I’m a goal-driven person. I’m also a list-maker. So New Year’s Resolutions are totally in my wheelhouse. I make them every year and, for the most part, I achieve them. Usually, they’re focused on personal intentions … beginning a new exercise or health routine, setting goals for writing, or learning a new skill.
Five years ago, I set a big goal of launching a blog to chronicle our preparation to circumnavigate. I was so very proud when I hit the button on the first published post. It has given me much joy as I share our life aboard our 42 ft sailboat on the Alameda Riviera, culinary creations from my tiny kitchen/galley, short stories and random musings. I posted weekly for three solid years, even as our goal to leave kept getting pushed back due to family circumstances. My audience grew to over 10,000 followers across the globe, and I reveled in the knowledge that I really was a writer.
Life onboard can be challenging enough, but surviving a virus during a pandemic and having to isolate for 10 days meant for lots of patience and biting of the tongue a time or two. I’d say that our marriage is unbelievably strong at this point … we spent a month on a 46 ft sailboat with our friends and then came home to catch Covid and went into lockdown on our own 42 ft boat. All the anchors are still attached and no one is missing, so I’m calling it a success!
We’d both done a lot of reading about the virus during the course of the pandemic. But when one contracts a deadly disease, so many questions arise. Perhaps the most disappointing thing has been the lackluster communication from our health provider, Kaiser. I know that doctors are overwhelmed with emails these days, but taking days to answer about symptoms and then answering with canned replies after we tested positive isn’t very compassionate. I’ve still not talked to my doctor; an associate reached out and I finally had a call from their Covid team as I was on the road to recovery. I did get a call from a doctor with the offer to receive a dose of a medicine that helps to lessens the symptoms; but since I was on the tail end of my infection, I was no longer eligible. I sure would have loved that opportunity early on!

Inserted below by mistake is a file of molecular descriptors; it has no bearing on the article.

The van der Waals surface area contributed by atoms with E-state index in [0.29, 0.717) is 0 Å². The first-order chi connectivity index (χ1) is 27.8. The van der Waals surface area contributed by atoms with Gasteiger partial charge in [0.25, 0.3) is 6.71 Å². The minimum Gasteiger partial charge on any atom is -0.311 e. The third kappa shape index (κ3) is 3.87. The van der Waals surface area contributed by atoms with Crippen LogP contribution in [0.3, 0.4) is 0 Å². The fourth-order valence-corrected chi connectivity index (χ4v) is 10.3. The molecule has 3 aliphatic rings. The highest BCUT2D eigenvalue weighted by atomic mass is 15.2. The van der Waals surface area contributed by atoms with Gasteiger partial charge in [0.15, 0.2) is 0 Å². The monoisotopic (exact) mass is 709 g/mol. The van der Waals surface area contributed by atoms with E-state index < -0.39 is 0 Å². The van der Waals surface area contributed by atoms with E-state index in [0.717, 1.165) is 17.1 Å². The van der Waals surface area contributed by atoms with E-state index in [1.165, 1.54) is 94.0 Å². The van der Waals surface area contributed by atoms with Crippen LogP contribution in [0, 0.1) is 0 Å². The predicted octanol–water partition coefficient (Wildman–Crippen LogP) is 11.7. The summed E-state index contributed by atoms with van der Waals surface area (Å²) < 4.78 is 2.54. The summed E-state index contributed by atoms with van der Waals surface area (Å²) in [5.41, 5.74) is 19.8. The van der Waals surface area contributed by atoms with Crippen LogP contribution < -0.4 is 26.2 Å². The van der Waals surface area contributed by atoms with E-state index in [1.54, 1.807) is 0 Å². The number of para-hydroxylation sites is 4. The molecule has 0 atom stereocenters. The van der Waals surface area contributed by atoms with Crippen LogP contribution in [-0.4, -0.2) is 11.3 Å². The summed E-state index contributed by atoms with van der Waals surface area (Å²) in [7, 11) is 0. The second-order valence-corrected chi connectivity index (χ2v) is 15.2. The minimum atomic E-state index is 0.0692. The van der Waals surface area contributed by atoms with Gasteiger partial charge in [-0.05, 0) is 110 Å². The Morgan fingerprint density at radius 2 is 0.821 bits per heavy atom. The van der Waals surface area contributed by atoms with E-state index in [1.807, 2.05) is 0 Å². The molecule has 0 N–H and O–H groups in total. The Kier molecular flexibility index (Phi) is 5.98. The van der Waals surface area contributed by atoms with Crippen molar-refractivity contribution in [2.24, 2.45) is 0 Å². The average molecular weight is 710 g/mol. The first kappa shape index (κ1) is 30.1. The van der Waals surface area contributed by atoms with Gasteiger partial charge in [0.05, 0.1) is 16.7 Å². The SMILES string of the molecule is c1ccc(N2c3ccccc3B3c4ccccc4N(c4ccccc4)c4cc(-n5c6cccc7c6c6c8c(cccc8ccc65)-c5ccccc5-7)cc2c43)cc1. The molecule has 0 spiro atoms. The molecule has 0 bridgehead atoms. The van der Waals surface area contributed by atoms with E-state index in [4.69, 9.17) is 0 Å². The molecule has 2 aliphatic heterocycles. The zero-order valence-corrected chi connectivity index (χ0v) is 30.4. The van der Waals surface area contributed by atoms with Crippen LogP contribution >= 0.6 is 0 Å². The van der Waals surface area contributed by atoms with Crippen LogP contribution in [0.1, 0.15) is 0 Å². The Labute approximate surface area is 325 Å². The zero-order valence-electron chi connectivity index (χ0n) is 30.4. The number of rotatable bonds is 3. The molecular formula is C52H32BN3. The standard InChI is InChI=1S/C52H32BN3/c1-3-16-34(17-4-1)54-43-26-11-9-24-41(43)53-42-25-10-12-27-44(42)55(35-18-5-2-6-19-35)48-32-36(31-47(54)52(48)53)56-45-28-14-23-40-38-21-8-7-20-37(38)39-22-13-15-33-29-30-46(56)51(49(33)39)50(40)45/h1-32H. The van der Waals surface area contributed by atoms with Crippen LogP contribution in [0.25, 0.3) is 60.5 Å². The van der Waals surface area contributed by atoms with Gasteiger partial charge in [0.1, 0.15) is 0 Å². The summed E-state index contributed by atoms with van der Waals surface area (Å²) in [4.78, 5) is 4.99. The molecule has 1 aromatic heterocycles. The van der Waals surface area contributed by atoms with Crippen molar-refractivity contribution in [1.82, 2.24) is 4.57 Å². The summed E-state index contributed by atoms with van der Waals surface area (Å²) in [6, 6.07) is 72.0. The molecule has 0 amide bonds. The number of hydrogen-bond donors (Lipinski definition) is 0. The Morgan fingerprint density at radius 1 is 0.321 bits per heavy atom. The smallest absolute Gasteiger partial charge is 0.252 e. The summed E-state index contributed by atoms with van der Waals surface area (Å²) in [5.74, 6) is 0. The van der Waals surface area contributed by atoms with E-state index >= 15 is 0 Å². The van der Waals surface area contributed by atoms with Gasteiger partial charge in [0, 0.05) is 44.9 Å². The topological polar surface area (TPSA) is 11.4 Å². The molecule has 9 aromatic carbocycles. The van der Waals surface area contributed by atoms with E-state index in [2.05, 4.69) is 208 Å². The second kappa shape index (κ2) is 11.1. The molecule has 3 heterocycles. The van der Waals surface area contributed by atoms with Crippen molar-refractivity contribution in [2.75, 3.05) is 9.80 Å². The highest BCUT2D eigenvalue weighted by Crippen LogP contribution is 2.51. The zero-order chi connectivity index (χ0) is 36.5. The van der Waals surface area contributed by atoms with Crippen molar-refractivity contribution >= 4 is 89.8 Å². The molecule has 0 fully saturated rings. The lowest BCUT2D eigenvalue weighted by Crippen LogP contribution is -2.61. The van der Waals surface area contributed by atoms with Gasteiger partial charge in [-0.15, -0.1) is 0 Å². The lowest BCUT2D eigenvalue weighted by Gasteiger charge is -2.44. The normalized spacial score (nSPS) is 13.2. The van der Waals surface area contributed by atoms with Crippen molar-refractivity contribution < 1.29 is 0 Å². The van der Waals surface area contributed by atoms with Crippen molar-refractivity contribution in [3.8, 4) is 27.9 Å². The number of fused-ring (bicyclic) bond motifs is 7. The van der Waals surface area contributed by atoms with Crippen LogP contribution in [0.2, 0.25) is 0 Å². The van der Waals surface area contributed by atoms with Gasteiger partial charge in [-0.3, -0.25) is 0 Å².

Seriously? There must be some mistake. I am Queen of Covid Avoidance and have followed all the CDC guidelines to stay healthy in this pandemic. I’ve been known to chide others to wear masks and stay socially distanced, and I avoid those who are unvaccinated like the plague that it is.
This result was from a Rapid test and was followed up by a call from a nurse at the testing site who recommended we both get a PCR-24 hour test as soon as possible as it is more accurate. I had already gotten a PCR test at Kaiser upon the advice of my doctor and Aaron suggested driving through the airport Rapid test site on our way home. As soon as I got the Rapid test results, he went and got a PCR test. His results came in before mine and he is positive. So there’s now no doubt that we are both infected.
This is no joke. My symptoms went from lethargy and a mild cough and low grade fever to a hacking/wheezing cough that leaves me completely exhausted, whole body aches and a raging headache. All I want to do is sleep. Oh, and I’ve lost my sense of taste and smell! I realized this when I put a drop of pure peppermint essential oil under my tongue to help with my congestion and didn’t taste a thing. I won’t go into detail on the stomach issues after eating a fast-food cheeseburger. Oy vey!